Despite these emerging insights from novel rigorous research, there remains an urgent need to expand research on social protection in humanitarian settings. Improving the efficiency of social protection has enormous potential to increase the wellbeing of displaced and host populations and, ultimately, to save lives. The choice and value of the social protection instrument, its targeting, coordination across services, and consideration of unintended impacts are all determinants of success. Investments must not only increase, but they must also be put to the best possible use through careful design and implementation based on thorough evidence. While more humanitarian aid is welcome and necessary, we should also strive to achieve the maximum impact for each dollar spent (Alda and Cuesta 2019).
The Special Issue concludes that increasing funding for social protection in emergencies and increasing the efficiency of resources are not antipodes. Nor is thorough research in such settings – in fact, they are all desperately needed.
Aurino, E, J-P Tranchant, A S Diallo and A Gelli (in press). “School feeding or general food distribution? Quasi-experimental evidence on the educational impacts of emergency food assistance during conflict in Mali”, Journal of Development Studies.
Brück, T, J Cuesta, J de Hoop, U Gentilini and A Peterman (in press), “Social Protection in Contexts of Fragility and Forced Displacement: Introduction to a Special Issue”, Special Issue of the Journal of Development Studies.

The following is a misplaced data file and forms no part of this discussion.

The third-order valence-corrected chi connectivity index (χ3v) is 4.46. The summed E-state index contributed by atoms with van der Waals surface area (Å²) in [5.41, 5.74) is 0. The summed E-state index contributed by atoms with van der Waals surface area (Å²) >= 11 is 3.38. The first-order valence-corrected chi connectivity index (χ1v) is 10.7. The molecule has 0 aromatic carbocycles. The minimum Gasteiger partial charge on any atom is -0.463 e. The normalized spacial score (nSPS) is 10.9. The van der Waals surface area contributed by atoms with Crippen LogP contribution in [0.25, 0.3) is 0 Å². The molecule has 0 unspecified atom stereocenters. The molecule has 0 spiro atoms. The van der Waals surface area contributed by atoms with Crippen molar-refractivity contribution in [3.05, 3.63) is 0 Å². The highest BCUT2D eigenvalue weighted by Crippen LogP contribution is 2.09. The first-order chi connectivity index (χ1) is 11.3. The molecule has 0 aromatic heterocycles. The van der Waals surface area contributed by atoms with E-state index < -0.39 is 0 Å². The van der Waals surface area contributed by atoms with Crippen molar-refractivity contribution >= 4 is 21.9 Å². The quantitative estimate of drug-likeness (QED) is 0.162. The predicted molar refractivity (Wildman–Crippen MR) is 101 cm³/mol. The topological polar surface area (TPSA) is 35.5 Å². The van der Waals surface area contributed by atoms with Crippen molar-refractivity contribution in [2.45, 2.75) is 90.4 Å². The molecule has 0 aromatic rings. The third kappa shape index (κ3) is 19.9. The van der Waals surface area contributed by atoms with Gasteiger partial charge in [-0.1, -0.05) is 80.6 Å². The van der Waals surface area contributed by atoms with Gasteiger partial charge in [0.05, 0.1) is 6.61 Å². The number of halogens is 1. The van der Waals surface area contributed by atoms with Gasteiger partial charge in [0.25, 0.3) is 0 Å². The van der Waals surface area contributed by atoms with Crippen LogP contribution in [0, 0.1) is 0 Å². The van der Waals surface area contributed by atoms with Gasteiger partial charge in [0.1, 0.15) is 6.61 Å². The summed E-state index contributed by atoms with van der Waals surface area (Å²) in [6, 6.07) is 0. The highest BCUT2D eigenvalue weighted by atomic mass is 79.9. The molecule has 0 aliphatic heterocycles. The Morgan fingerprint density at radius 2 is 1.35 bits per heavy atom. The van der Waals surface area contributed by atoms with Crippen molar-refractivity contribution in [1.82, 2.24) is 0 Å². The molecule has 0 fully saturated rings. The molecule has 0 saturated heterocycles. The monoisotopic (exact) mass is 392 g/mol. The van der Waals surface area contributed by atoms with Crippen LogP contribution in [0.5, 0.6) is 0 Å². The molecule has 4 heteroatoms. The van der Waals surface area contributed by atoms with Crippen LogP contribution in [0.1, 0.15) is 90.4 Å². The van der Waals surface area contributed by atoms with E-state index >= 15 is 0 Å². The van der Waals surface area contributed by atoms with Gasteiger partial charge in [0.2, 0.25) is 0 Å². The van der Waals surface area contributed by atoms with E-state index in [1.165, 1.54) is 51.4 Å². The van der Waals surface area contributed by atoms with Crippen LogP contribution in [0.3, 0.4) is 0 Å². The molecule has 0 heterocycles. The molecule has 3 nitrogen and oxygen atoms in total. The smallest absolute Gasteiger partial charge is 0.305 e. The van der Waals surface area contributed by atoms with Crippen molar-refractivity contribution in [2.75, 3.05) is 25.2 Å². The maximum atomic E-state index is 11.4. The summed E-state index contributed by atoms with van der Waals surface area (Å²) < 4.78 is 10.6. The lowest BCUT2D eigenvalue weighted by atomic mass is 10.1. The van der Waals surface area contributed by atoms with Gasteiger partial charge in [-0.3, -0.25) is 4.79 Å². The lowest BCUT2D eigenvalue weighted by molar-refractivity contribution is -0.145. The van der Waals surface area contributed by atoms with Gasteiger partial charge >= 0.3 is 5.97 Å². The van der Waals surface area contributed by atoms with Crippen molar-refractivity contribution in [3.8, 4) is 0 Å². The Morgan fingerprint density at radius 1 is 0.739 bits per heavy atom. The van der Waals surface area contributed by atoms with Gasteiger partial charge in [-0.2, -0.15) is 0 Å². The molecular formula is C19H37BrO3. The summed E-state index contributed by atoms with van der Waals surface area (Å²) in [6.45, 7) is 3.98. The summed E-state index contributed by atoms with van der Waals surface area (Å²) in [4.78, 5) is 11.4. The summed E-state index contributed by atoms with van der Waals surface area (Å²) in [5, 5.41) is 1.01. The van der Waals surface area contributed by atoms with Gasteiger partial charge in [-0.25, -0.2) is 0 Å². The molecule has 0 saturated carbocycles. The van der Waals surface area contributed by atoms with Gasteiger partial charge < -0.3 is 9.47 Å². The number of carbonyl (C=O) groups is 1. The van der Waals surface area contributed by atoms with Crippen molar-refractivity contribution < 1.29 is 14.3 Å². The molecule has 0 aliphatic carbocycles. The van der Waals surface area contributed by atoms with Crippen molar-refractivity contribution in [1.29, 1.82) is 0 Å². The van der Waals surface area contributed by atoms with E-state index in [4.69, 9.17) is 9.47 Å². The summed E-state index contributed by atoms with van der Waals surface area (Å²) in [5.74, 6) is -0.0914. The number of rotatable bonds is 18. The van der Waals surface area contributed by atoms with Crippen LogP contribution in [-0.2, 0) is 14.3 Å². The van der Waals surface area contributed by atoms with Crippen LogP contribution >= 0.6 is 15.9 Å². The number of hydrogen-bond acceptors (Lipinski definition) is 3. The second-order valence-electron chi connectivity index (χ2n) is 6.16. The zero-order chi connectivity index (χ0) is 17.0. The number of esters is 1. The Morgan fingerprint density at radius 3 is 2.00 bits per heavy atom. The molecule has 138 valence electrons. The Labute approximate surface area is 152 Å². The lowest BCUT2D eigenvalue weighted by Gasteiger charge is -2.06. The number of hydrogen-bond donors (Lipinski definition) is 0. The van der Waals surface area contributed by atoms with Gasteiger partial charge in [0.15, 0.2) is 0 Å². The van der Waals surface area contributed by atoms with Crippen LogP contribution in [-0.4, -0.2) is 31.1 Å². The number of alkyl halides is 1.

Brück, T, O M Días Botía, N T N Ferguson, J Ouédraogo and Z Ziegelhöfer (in press), “Assets for Alimentation? The Nutritional Impact of Assets-Based Programming in Niger”, Journal of Development Studies.
de Hoop, J, M Morey and D Seidenfeld (in press), “No lost generation: Supporting the school participation of displaced Syrian children in Lebanon”, Journal of Development Studies.
Krishnan, N, S Olivieri and R Ramadan (in press), “Estimating the welfare cost of reforming the Iraq public distribution system: A mixed demand approach”, Journal of Development Studies.
Schnitzer, P (in press), “How to target households in adaptive social protection systems? Evidence from humanitarian and development approaches in Niger”, Journal of Development Studies.
Schwab, B (in press), “Comparing the productive effects of cash and food transfers in a crisis setting: Evidence from a randomized experiment in Yemen”, Journal of Development Studies.
Valli, E, A Peterman and M Hidrobo (in press), “Economic transfers and social cohesion in a refugee-hosting setting”, Journal of Development Studies.